“The new procurement regulations … provide the flexibility that will make it easier for government to procure innovatively, while providing public sector bodies with far greater opportunity to pilot and adopt innovations from suppliers,” he said, adding government must “be prepared to fail fast and reinvest” to get the most out of such innovations.
“This will represent an important turning point in the well-established relationship between public and private sector.”
To avoid being locked into particular suppliers or technology solutions, other conference delegates said there needed to be a greater focus throughout the public sector on IT lifecycle management.
Karl Hoods, for example, who is group chief digital and information officer (CDIO) at the Department for Energy Security & Net Zero and Department for Science, Innovation & Technology – said not enough discussions were taking place with business leaders about technology lifespans: “Not enough of those discussions are had early on, they normally come when it’s a crunch point.”
In line with this, David Knott, chief technology officer at the Central and Digital Data Office, said the public sector needed to be conscious of buying pipelines rather than products.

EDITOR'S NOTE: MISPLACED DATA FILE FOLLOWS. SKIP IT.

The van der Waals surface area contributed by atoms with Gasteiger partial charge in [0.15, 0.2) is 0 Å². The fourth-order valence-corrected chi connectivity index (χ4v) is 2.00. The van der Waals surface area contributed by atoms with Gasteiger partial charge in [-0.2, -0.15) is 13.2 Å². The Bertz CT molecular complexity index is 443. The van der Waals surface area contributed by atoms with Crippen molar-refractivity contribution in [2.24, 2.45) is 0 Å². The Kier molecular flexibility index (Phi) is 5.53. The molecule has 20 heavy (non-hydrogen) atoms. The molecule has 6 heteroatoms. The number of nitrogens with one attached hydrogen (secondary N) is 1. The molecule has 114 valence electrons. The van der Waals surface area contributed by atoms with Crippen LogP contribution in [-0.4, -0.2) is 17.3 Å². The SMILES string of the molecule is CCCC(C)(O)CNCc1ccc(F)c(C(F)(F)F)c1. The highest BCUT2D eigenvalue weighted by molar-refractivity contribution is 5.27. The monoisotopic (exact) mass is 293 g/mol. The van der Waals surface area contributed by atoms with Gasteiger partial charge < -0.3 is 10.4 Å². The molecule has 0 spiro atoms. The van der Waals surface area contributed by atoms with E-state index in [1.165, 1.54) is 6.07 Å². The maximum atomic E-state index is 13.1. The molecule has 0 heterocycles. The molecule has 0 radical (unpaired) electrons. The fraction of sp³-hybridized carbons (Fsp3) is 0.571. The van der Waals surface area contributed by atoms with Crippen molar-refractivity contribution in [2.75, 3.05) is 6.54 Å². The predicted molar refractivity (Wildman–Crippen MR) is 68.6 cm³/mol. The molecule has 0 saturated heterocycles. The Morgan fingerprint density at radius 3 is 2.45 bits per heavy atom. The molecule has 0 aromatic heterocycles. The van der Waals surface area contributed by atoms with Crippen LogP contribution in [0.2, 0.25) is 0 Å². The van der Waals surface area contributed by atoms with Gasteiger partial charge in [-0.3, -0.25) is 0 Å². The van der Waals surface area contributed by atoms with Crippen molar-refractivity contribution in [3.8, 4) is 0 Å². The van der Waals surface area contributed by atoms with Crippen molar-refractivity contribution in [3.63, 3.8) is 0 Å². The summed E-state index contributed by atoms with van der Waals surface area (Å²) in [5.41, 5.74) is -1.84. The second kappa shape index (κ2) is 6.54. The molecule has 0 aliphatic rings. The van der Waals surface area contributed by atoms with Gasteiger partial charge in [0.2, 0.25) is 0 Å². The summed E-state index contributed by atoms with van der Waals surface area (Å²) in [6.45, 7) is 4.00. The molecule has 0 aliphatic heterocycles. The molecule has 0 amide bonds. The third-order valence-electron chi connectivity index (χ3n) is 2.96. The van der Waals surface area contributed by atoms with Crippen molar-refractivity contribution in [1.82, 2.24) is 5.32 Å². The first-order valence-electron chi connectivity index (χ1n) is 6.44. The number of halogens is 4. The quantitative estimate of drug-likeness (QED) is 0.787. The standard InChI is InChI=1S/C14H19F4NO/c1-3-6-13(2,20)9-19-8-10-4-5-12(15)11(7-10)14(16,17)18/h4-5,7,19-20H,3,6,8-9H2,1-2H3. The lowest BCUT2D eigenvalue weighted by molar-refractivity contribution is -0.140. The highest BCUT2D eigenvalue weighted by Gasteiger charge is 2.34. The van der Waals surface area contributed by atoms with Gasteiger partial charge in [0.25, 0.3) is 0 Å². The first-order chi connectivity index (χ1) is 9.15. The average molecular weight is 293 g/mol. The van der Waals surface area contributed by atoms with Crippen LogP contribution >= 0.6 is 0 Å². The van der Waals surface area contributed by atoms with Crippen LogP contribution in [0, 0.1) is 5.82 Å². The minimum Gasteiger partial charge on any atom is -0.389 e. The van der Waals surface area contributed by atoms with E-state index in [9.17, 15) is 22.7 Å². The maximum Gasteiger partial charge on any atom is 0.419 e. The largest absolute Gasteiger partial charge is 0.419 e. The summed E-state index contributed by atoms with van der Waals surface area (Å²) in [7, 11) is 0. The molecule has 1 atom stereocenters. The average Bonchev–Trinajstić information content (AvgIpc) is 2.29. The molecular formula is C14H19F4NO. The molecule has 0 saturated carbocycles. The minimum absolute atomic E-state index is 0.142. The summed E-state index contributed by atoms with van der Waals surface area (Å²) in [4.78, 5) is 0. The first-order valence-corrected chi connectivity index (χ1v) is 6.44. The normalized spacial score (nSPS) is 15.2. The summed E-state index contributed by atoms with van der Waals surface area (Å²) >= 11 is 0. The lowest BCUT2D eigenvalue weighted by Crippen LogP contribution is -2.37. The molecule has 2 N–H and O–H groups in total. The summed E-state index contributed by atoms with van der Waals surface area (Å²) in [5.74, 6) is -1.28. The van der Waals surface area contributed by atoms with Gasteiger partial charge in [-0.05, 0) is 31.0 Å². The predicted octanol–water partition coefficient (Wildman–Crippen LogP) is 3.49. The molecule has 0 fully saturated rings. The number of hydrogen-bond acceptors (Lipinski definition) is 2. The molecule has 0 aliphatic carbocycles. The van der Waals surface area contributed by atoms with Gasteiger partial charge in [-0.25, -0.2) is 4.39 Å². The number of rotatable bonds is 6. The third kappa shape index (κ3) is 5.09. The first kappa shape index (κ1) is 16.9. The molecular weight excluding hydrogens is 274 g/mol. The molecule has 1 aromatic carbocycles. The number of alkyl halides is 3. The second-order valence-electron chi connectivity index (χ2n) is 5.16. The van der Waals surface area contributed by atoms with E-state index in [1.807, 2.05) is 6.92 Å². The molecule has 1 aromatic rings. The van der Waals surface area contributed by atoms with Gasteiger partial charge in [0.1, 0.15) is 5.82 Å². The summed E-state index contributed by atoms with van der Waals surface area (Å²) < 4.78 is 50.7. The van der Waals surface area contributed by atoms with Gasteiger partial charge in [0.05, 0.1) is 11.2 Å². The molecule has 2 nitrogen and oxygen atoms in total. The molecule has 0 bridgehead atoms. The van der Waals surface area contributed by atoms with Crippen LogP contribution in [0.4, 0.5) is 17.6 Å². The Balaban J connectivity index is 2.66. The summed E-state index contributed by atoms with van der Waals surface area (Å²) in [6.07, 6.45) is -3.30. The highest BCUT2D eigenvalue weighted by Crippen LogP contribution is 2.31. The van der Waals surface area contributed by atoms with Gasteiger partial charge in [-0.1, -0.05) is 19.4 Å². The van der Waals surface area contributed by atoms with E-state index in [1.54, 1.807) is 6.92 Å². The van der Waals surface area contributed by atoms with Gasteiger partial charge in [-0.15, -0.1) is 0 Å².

He added that while it was previously possible to buy products due to years-long upgrade cycles, the pace of technological change today – and particularly the proliferation of software as a service and platform services – makes this much harder. “We’re buying into a continued upgrade cycle, so the ability and plans for vendors to provide continuous additional value, on top of whatever features there are on the day you do the evaluation, is key,” said Knott.
A pro-innovation culture
Aside from enhancing the public sector’s ability to harness private sector-led innovation, Quin added in his keynote that delivering “better, swifter services for citizens” also rests on the government embedding a pro-innovation culture throughout the public sector.